What to consider?
US economic indicators weaken
US building permits and housing starts eased in May to 1.695mn and 1.549mn respectively while the initial jobless claims were at 229k versus 217k expected. Further, Philadelphia Fed manufacturing survey printed a negative figure of -3.3 for June, the first such contraction since May 2020. More so, the future activity index was contractionary for the first time since the GFC.
Bank of Japan defies the global tightening wave
The Bank of Japan maintained ultralow interest rates on Friday, confirming that it won't join the Federal Reserve and other major global central banks in tightening monetary policy. The Japanese central bank kept its target for short-term interest rates at -0.1% and its target for the 10-year Japanese government-bond yield at around zero. While the central bank said we will take additional easing measures without hesitation if needed, there was a rare reference to the yen weakness. USDJPY rose from 132.50 to 134.63 but reversed most of the gains ahead of Kuroda’s press conference.
Bank of England’s smaller hike to keep future ammunition
BOE raised rates by 25bps, which was the lower end of the expectations. But GBPUSD rose to 1.2400 because the vote split was 6-3 with three calling for a 50bps rate hike and the door for a bigger August hike was left open given that the CPI inflation is expected to print over 9% during the next few months and may rise further in Q4. Still, the risk of a slowdown is higher for the UK and a slower pace of rate hikes may remain more sustainable.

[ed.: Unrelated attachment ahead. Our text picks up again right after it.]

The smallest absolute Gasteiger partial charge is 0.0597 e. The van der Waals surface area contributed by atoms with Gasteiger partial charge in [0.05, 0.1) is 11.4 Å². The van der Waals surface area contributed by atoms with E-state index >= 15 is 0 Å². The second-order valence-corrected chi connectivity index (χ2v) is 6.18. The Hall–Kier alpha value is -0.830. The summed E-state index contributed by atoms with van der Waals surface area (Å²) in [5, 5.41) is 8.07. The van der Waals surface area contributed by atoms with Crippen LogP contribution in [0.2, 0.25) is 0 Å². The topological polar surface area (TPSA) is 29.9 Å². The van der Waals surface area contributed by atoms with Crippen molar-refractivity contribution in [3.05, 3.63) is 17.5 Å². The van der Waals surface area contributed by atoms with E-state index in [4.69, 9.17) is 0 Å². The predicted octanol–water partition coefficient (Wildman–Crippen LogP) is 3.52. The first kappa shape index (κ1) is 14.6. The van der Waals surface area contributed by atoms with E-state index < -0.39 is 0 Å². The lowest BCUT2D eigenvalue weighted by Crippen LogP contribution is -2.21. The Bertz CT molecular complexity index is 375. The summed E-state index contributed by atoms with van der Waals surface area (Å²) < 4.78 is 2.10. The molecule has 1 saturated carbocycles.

SNB (Swiss central bank) joins the tightening party
The SNB surprised with a 50bps rate hike, and has kept the room for further rate hikes as well. SNB is by far one of the most dovish central bank and it was their first hike in nearly 15 years. It indicated the move was an attempt to ward off inflationary pressures as food and fuel prices rise worldwide. USDCHF slid to lows of 0.9632 from parity while EURCHF plunged to 1.02 from 1.045 previously.
Potential trading and investing ideas to consider?
Fed blackout period ending
The Fed speakers will be back in action as the blackout period ends. Chair Powell is speaking later today at the inaugural conference on the International Roles of the US Dollar. Other Fed speakers are due as well including Esther George who voted for a 50bps rate hike this week. Any concerns on economic slowdown could mean equities could reverse some of the massive selloffs seen yesterday.
Commodity investors move out of industrial metals into safe haven commodities
Industrial Commodities (oil, gas, coal, iron ore) remain under heavy pressure and are taking a haircut. The big pivot comes as China advised its covid restrictions probably won’t ease till next year. Reflect that most stock market growth in the US and Australia has come from commodity stocks. But these commodities are taking a haircut, given commodity prices are starting to pivot lower expecting the China economic rebound trade to not kick off this year given China’s warning. So as its HY in US and EOFY in Australia, many commodity equity investors are taking profits in industrial metals given the downward pressure for now (iron ore, copper, aluminum, etc), and are moving to precious metals that are likely supported by rising stagflation risks, like gold. That being said, gold may act as a safe haven store of wealth, but so is the USD and the USD and Gold traditionally have an inverse relationship.